O’Brien narrates the family’s days with stunning clarity, capturing small but moving moments like Jon Allen gathering fallen chestnuts in the hospital parking lot and rolling them between his small, swollen fingers. By the time I read of Jon Allen’s death, even though I already knew the outcome, I cried. I felt as if I knew these people personally by the end of the book, and any misgivings I had initially about O’Brien’s approach disappeared. There are many ways to tell a story, but sometimes the simplest way — the perspective of those who lived it — is best.

Europa may have much more shallow liquid water than scientists thought

Europa’s frozen surface is covered with distinctive pairs of ridges that straddle troughs of ice. These double ridges are the most common features on the Jovian moon. But scientists don’t yet have a clear idea of how the oddities are created.

Now, an analysis of images of a similar set of ridges on Greenland’s ice sheet suggests that relatively shallow water within Europa’s thick icy shell may be behind their formation, scientists report April 19 in Nature Communications. If so, that could mean that Europa has much more shallow liquid water than scientists have thought.

Europa’s double ridge systems, which can stretch for hundreds of kilometers, include some of the oldest features on the moon, says Riley Culberg, a geophysicist at Stanford University. Some researchers have proposed that the flexing of the moon’s icy shell due to tides in an underlying liquid water ocean plays a role in the ridges’ formation (SN: 8/6/20). Yet others have suggested that water erupted from deep within the icy moon — a process known as cryovolcanism — to create the ridges. Without a closer look, though, it’s been hard to nail down a more solid explanation.
But Culberg and his colleagues seem to have caught a break. Data gathered by NASA’s ICESat-2 satellite in March 2016 showed an 800-meter-long double ridge system in northwestern Greenland. So the team looked back at other images to see when the ridge system first appeared and to assess how it grew. The researchers found that the ridges appeared in images taken as early as July 2013 and are still there today.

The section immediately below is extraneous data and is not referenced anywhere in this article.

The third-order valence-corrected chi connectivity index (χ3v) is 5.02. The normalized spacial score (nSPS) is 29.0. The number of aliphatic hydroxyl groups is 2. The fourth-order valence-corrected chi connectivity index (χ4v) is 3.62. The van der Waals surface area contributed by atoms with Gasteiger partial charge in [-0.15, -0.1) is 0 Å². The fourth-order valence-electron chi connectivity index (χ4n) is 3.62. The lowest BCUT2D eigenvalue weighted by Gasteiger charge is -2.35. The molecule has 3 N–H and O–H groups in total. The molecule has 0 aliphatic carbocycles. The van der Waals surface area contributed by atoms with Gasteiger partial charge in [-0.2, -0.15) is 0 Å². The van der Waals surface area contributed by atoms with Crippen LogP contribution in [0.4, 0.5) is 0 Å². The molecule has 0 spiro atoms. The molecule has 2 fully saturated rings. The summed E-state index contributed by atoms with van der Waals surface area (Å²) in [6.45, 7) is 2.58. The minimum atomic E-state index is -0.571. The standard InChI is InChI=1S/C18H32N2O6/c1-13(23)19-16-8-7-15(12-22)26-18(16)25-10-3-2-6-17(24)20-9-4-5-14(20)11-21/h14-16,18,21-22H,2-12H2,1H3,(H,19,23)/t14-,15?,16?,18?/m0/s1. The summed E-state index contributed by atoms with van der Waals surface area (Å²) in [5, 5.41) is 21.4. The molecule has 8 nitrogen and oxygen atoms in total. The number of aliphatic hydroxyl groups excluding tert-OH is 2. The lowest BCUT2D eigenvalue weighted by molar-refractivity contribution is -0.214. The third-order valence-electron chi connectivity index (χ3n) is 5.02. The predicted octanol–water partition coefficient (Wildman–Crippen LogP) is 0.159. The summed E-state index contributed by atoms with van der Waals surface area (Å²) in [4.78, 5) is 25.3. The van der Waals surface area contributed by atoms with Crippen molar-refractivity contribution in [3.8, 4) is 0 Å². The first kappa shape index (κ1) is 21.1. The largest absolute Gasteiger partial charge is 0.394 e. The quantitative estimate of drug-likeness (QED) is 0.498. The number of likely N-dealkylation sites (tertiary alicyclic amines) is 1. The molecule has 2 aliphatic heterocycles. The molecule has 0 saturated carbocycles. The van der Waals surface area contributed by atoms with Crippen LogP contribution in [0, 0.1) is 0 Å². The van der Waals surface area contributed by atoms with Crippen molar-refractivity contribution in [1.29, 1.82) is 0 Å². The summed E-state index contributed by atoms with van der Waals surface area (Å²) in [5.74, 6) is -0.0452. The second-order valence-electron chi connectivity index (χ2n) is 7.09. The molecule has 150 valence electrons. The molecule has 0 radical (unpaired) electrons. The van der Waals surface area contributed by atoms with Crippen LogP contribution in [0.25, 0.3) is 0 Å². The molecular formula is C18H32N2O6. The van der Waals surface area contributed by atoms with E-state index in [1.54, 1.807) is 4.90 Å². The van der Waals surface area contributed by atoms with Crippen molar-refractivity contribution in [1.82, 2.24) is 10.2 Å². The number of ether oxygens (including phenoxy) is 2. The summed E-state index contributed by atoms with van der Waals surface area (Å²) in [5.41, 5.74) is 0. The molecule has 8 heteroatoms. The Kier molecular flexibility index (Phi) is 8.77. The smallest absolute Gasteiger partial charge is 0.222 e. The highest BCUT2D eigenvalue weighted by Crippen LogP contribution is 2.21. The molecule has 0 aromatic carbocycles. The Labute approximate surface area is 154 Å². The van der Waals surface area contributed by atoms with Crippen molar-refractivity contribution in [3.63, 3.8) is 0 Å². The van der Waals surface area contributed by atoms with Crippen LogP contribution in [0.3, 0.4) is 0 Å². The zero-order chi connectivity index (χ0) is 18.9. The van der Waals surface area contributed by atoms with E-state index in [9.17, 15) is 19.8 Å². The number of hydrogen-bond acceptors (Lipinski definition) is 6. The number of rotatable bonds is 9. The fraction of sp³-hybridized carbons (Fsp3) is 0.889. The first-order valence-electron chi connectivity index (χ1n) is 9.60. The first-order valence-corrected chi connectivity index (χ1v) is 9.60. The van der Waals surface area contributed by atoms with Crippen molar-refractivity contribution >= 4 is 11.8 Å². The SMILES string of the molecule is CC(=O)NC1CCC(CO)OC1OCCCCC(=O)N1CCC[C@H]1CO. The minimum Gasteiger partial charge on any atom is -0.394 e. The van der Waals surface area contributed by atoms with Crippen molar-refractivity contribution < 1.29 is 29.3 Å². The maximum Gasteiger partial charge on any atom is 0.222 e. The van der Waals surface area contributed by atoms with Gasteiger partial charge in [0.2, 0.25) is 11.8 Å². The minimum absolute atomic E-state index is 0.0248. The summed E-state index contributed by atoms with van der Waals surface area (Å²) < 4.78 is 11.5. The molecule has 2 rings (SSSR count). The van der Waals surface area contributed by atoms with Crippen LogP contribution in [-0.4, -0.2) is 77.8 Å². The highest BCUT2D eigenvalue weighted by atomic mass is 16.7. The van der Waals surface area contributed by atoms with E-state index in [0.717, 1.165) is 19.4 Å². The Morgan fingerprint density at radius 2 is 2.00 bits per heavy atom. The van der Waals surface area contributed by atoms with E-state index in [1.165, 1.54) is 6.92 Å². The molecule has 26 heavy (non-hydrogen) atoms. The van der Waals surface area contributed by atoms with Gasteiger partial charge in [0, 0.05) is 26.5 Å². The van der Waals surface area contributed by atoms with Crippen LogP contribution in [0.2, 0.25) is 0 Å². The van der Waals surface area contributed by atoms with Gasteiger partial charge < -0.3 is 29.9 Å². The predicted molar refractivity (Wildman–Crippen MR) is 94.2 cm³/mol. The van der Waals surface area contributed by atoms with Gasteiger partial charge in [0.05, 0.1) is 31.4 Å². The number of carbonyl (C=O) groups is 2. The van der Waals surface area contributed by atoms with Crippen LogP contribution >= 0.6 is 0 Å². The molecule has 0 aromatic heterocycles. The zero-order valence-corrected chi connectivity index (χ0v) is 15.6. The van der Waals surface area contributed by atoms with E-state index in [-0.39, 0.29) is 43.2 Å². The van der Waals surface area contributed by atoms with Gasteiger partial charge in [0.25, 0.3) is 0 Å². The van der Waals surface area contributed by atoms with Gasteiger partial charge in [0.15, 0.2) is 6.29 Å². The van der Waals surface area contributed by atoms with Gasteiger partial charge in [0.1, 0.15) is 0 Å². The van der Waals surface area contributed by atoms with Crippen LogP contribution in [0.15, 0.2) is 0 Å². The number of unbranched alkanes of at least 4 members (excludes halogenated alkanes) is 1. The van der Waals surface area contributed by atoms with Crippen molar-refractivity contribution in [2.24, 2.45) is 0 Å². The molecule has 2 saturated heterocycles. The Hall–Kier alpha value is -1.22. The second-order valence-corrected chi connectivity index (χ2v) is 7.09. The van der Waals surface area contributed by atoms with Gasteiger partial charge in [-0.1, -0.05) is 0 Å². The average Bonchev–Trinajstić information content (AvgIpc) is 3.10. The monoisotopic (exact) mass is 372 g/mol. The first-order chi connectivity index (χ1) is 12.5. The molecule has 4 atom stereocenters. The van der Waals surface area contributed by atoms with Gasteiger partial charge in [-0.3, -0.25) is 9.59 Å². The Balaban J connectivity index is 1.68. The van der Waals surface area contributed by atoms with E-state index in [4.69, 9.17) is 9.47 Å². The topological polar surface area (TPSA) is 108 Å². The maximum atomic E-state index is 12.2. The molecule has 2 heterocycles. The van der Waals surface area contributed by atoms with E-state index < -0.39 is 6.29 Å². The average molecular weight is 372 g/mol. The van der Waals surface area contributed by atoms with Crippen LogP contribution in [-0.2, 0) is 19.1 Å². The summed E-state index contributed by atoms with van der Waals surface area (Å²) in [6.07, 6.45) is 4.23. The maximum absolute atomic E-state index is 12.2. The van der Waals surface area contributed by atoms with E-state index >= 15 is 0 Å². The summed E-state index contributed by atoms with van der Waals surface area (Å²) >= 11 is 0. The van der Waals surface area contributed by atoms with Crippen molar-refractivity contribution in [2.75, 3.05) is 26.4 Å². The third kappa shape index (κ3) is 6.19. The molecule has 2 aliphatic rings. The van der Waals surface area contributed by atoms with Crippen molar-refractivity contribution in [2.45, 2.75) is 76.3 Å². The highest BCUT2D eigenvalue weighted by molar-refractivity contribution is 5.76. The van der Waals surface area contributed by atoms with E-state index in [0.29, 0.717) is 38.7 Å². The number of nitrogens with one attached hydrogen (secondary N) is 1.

When the ridges — which lie on either side of a trough, like those on Europa — reached full size, they averaged only 2.1 meters high. That’s a lot smaller than the ridges on Europa, which can rise 300 meters or more from the moon’s surface. But surface gravity is much lower on Europa, so ridges can grow much larger there, Culberg says. When he and his colleagues considered the difference between Earth’s gravity and Europa’s in their calculations, they found that the proportions of the two ridge systems are consistent.
Scientists will never get a perfect analog of Europa on Earth, but the ridges in Greenland “look just like the Europan ridges,” says Laurent Montési, a geophysicist at the University of Maryland in College Park who was not involved in the study.

Data from airplane-mounted radar gathered in March 2016 show that a water-filled layer of snow about 10 to 15 meters below the surface underlies the Greenland ridges, Culberg and his team say. That water comes from surface meltwater that sinks into and is then collected in the buried snow, which in turn sits atop an impermeable layer of ice.

Repeated freeze-thaw cycles of water in that layer of snow would squeeze water toward the surface, the researchers propose. In the first phase of refreezing, a solid plug of ice forms. Then, as more water freezes, it expands and is forced toward the surface on either side of that plug, pushing material upward and producing the double ridges at the surface.